The ability of cultured human fibroblasts to induce MDM2 correlates with their ability to repair photolesions on transcribed genes (60). Some DNA repair pathways, including the nucleotide excision repair pathway, can be stimulated to repair actively transcribed genes more rapidly than the rest of the genome. This ability is lost in cells from patients with CS (61), whereas the ability to repair UV-induced lesions in all regions of the genome is lost in patients with xeroderma pigmentosum (XP) subgroup A (XPA; 62). In contrast, XPC patients retain the ability to repair transcriptionally active genes but have lost the ability to repair the rest of the genome (62). Conforti et al. (60) showed that the induction of MDM2 is inhibited in cells from patients with either CS or XPA but is normal in patients with XPC. Because both CS and XPA cells are prone to undergo p53-mediated apoptosis in response to UV exposure, these results support a model in which the induction of MDM2 is critical for survival.
A subsequent study showed that both of the MDM2 promoters are necessary to regulate the accumulation of MDM2 protein during the UV response. Michalowski et al. (41) confirmed that the induction of MDM2 is reduced in both XPA and CS fibroblasts and is normal in XPC cells. However, this study used a lower dose of UVC light that allowed some induction of the P2 promoter of MDM2 in CS fibroblasts but not in XPA cells (41). In these CS cells, transcription from the P2 promoter was induced while transcription from the P1 promoter was inhibited. Thus, p53 can induce the P2 promoter under conditions in which DNA damage interferes with transcription from the P1 promoter. This ability of p53 may ensure that MDM2 levels can increase in response to DNA damage that inhibits gene expression. Although the P2 promoter is induced in CS cells, the net increase in p90MDM2 protein remains lower in CS cells than in cells capable of repairing transcribed genes (41). These results indicate that while induction of the P2 promoter is critical for raising the level of MDM2, expression from the P1 promoter must be maintained for MDM2 to reach levels optimal for preventing cell death.
Like the repair-deficient human fibroblasts, epidermal cells of genetically engineered mice lacking the ability to repair transcriptionally active genes show a defect in mdm2 induction following UV exposure and an increase in p53-mediated apoptosis (63). In this more physiologically relevant system, Brash et al. (63) found that low, suberythemal doses of UVB light induce Mdm2 protein expression in wild-type skin, whereas higher doses suppress Mdm2 below its normal level. Mice proficient for repairing transcriptionally active genes but selectively deficient in repairing other DNA lesions suppress Mdm2 expression at the same doses as do wild-type mice. However, mice unable to repair transcriptionally active genes suppress Mdm2 expression at lower doses than wild-type mice, confirming the notion that damage in transcriptionally active genes limits the induction of mdm2. Previously, Ljungman and Zhang (64) had proposed that inhibition of transcription triggers a signaling pathway leading to p53-mediated apoptosis. Brash et al. (63) modified this model slightly by suggesting that the transcriptional blocks induced by UV light lead to reduced expression of Mdm2, stabilization of p53, and induction of apoptosis. In this model, the apoptotic trigger could be the reduced level of Mdm2.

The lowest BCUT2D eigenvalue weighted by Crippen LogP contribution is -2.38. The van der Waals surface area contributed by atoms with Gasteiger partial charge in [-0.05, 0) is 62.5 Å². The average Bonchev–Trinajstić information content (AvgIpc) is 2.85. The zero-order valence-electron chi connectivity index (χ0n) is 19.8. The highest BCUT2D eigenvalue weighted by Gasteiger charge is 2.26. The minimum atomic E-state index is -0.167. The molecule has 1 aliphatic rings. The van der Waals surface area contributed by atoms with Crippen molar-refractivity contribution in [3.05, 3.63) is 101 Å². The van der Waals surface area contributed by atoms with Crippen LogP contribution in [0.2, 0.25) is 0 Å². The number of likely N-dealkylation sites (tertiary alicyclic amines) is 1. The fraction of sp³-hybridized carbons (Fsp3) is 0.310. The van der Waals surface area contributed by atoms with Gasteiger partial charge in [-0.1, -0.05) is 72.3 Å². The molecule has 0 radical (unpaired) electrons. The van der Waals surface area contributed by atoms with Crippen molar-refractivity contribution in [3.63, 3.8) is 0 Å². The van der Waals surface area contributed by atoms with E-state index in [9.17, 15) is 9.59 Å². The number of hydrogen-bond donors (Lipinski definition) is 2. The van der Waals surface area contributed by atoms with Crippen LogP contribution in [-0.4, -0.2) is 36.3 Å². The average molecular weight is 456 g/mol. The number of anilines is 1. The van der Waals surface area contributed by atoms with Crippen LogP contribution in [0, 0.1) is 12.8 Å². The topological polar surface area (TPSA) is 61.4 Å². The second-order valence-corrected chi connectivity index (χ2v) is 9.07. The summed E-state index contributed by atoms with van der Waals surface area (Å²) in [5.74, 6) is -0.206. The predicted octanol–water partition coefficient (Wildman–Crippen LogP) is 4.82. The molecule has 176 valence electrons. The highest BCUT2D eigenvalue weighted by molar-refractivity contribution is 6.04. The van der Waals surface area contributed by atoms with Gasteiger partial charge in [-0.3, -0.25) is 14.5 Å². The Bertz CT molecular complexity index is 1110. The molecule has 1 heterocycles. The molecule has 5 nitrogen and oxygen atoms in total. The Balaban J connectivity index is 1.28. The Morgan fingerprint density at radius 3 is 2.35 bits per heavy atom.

Although all of these studies demonstrate a correlation between induction of mdm2 expression and prevention of apoptosis, none demonstrates conclusively that the induction of mdm2 is required to control p53 during the UV response. The most insightful experiment may be one in which mice are genetically engineered to lack the P2 promoter and therefore the ability to increase Mdm2 levels following UV exposure. One would predict that if induction of the P2 promoter were critical for controlling p53 during the UV response, mice lacking the P2 promoter would stabilize p53 and undergo apoptosis at low doses of UV light as do repair-deficient mice. Of course, because mdm2 is required for embryonic development, such mice may not be viable (1, 2). Thus, it would be best to generate a conditional allele of mdm2 that allows the P2 promoter region to be excised in a time- and tissue-specific manner (65). A caveat to this experiment is that UV light may regulate the level of p90Mdm2 independently of transcription. For example, mdm2 mRNA can be stabilized by UV light (25) and the level of MDM2 protein rises slightly even before the increase in MDM2 mRNA in fibroblasts (41).
Role of Mdm2 Levels in Regulating p53 in the Response to Ionizing Radiation